I am asked to prove that if $T: V \rightarrow V$ is a linear operator over a complex inner product space $(V,\langle,\rangle)$, then $\overline{\lambda}$ is an eigenvalue of $T^*$ where $\lambda$ is an eigenvalue of $T$.

The problem is easily reduced to the cases where either $V$ is a finite dimensional space or $T$ is a normal operator, but I am stuck with the general case.


As nicely pointed out by uniquesolution, we must assume that $V$ is finite dimensional. However, there is no need to use determinants:

Suppose $T$ is a linear operator on a finite-dimensional complex vector space $V$ and $\lambda \in \mathbf{C}$. Note that $\lambda$ is not an eigenvalue of $T$ if and only if $T - \lambda I$ in invertible, which happens if and only if there exists an operator $S$ on $V$ such that $$ S(T - \lambda I) = (T - \lambda I)S = I. $$ Taking adjoints of all three sides above shows that the equations above are equivalent to $$ (T^* - \bar{\lambda} I)S^* = S^*(T^* - \bar{\lambda} I) = I. $$ Thus we see that $T - \lambda I$ is invertible if and only if $T^* - \bar{\lambda} I$ is invertible. In other words, $\lambda$ is an eigenvalue of $T$ if and only if $\bar{\lambda}$ is an eigenvalue of $T^*$.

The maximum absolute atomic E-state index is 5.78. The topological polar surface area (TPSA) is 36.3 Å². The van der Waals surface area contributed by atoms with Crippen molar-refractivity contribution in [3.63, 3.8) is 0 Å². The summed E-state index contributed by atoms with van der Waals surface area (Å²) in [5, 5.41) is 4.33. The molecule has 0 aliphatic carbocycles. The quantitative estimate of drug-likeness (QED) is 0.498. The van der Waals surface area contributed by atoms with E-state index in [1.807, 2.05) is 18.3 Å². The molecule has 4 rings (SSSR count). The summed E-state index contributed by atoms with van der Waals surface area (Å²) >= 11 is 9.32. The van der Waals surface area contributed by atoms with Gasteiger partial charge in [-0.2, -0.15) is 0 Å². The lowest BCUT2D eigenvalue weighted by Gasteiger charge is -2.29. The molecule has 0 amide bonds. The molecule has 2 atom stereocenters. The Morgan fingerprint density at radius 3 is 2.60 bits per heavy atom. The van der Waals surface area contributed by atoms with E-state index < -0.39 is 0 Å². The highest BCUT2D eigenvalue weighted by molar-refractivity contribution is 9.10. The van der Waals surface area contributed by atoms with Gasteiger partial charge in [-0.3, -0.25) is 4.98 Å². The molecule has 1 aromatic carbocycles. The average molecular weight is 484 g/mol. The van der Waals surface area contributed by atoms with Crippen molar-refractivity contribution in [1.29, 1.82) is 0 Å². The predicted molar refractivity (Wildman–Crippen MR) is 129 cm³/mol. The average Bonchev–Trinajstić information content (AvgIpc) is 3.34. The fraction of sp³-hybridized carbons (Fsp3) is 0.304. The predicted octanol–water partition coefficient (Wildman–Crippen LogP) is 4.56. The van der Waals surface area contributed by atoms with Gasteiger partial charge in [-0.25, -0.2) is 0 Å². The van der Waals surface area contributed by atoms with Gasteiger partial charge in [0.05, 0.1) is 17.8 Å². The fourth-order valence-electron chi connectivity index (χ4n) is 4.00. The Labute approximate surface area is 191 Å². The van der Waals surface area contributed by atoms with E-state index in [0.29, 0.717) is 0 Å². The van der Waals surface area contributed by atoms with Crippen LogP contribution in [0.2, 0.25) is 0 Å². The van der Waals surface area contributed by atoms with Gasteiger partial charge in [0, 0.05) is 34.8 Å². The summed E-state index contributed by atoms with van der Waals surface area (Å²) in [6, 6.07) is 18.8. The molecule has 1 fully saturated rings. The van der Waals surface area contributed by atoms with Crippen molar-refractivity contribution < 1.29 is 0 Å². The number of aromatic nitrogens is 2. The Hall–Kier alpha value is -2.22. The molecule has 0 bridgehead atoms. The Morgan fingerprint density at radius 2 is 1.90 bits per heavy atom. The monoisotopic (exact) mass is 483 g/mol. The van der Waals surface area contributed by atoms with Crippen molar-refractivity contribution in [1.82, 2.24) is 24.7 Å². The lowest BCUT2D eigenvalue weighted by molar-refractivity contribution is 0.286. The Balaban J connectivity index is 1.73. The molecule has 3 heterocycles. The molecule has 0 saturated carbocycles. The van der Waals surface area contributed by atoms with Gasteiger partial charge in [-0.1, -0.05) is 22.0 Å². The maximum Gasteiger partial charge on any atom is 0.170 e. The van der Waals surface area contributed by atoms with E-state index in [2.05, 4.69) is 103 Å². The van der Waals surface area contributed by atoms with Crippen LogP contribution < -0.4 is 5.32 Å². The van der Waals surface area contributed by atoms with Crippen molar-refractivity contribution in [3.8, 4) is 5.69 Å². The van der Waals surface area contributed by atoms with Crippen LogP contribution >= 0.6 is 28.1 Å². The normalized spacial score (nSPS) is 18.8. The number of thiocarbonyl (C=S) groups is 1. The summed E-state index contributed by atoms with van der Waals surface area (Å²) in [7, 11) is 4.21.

• $\begingroup$ nice argument ! $\endgroup$ Sep 12 '15 at 7:38

The result is true if $V$ is finite-dimensional, because in that case, $\lambda\in\mathbb{C}$ is an eigenvalue of $T$ if and only if $\det(T-\lambda I)=0$, the determinant of the adjoint is the complex conjugate determinant:

$$\det(T-\lambda I)=\overline{\det(T^*-\overline{\lambda}I)}$$ so $\det(T^*-\overline{\lambda}I)=0$, whence $\overline{\lambda}$ is an eigenvalue of $T^*$.

If $V$ is infinite dimensional, the result no longer holds. Take for example $V=l_2$, an infinite dimensional Hilbert space over the complex numbers, and let $$T(a_1,a_2,a_3,\dots )=(a_2,a_3,\dots)$$ $T$ is the left shift, and every $\lambda$ such that $|\lambda| <1$ is an eigenvalue of $T$ (just pick any $a_1\neq 0$ and take $v=(a_1,\lambda a_1,\lambda^2 a_1,\dots)$). The adjoint of the left shift is the right shift


which has no eigenvalues at all.


Your Answer

By clicking “Post Your Answer”, you agree to our terms of service, privacy policy and cookie policy

Not the answer you're looking for? Browse other questions tagged or ask your own question.